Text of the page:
Delhi marks Eid-ul-Zuha with simplicity, prayersDecember 9th, 2008 - 1:45 pm ICT by IANS
New Delhi, Dec 9 (IANS) Muslims dressed in festive robes gathered at mosques for prayers and wished each other on the occassion of Eid-ul-Zuha in the national capital Tuesday but the terror attacks in Mumbai, still fresh in people’s minds, cast a shadow on the celebrations.As always, the centre of Eid festivities here was the 17th century Jama Masjid, where about 20,000 devotees gathered to offer prayers.
“In the aftermath of the Mumbai terror attacks, festivities are low-key,” said a cleric.
Security at the mosque was tight. All devotees were frisked and there were constant announcements, asking people to report anything suspicious.
The Imam, addressing the masses during prayer, condemned the Nov 26 terror attacks in Mumbai and called for simple celebrations. Many devotees even sported black bands on their arms as mark of condemnation of terror.
Soon after the morning prayers, thousands of devotees sacrificed goats and other animals. Meat was also donated to the poor in the spirit of sacrifice and giving that the festival symbolises.
“It is our tradition to distribute a portion of meat to the underprivileged, relatives and friends,” said Azhar, a resident of the Jama Masjid area.
“Before the sacrifice, we carefully check goats for imperfections, such as broken teeth or horns, injured legs and defective eyes. It is considered a sin to offer anything less than perfect to god,” he added.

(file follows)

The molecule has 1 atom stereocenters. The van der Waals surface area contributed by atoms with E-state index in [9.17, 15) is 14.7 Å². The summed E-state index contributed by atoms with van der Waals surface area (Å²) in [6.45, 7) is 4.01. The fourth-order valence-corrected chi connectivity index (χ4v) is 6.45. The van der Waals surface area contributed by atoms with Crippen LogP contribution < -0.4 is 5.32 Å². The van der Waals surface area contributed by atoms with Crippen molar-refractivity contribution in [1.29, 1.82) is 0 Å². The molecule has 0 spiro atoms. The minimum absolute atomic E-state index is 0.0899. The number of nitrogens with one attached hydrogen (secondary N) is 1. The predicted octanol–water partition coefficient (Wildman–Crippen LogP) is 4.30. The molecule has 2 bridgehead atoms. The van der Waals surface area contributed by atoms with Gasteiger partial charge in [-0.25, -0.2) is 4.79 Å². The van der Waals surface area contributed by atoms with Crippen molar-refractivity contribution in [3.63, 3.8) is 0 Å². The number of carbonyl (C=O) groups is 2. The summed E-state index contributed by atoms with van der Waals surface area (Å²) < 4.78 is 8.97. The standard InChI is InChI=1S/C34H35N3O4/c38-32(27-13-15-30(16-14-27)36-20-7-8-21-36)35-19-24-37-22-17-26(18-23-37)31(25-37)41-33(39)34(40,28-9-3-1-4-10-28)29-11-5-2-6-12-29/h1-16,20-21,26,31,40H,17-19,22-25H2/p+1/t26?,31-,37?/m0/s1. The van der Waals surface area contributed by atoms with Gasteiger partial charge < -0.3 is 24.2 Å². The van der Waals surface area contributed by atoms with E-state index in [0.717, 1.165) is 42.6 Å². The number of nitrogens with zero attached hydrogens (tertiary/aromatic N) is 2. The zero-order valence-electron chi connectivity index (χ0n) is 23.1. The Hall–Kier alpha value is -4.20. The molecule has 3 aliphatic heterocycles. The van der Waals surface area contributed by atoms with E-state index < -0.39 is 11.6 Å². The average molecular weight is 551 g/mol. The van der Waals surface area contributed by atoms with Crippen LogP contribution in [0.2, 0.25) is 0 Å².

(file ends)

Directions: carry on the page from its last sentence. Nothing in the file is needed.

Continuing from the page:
Eid-ul-Zuha, also known as Bakr-Eid or the festival of sacrifice, is one of the most important festivals in the Muslim calendar. It commemorates Prophet Ibrahim’s willingness to sacrifice his son on Allah’s command. According to Islamic belief, Allah wanted to test Ibrahim and told him to sacrifice his son Ismail.
He agreed to do it, but found his paternal feelings hard to suppress. So, he blindfolded himself before putting Ismail at the altar on Mount Mina near Mecca. When he removed his blindfold after the sacrifice, he saw his son standing in front of him.
On the altar lay slaughtered a lamb. It is in honour of this test of faith that Muslims around the world sacrifice animals on the occasion to show their faith in Allah.
In spite of the gloom following the Mumbai carnage, the spirit of the festival was intact. Everywhere people turned out in their finest clothes in keeping with the view that one should wear at least one new piece of clothing on Eid.
Young girls and women celebrated in shararas (flowing divided skirts), silk burqas and colourful bangles. Men were more soberly dressed in traditional white kurtas - but colourful caps.
“I and my family will not celebrate with too much fanfare - just visit a few friends with sweets and do some charity. The mood in general seems grave,” said Ahmad Ali, a devotee at Jama Masjid.
But Ali, like many others, is looking forward to a day of delicacies.
“My mother prepares some lovely dishes with gosht (lamb meat). The sevaiyan and other sweets can’t be missed either,” he added.
The aroma of kebabs and biryanis wafted in the air, drawing people to the numerous food shops in old Delhi. Several restaurants could be seen feeding beggars, a practice sponsored by Muslims who want to do some charity.
“We feed a few beggars almost every day, but during festivals like this, there are scores who line up here,” said a restaurant owner.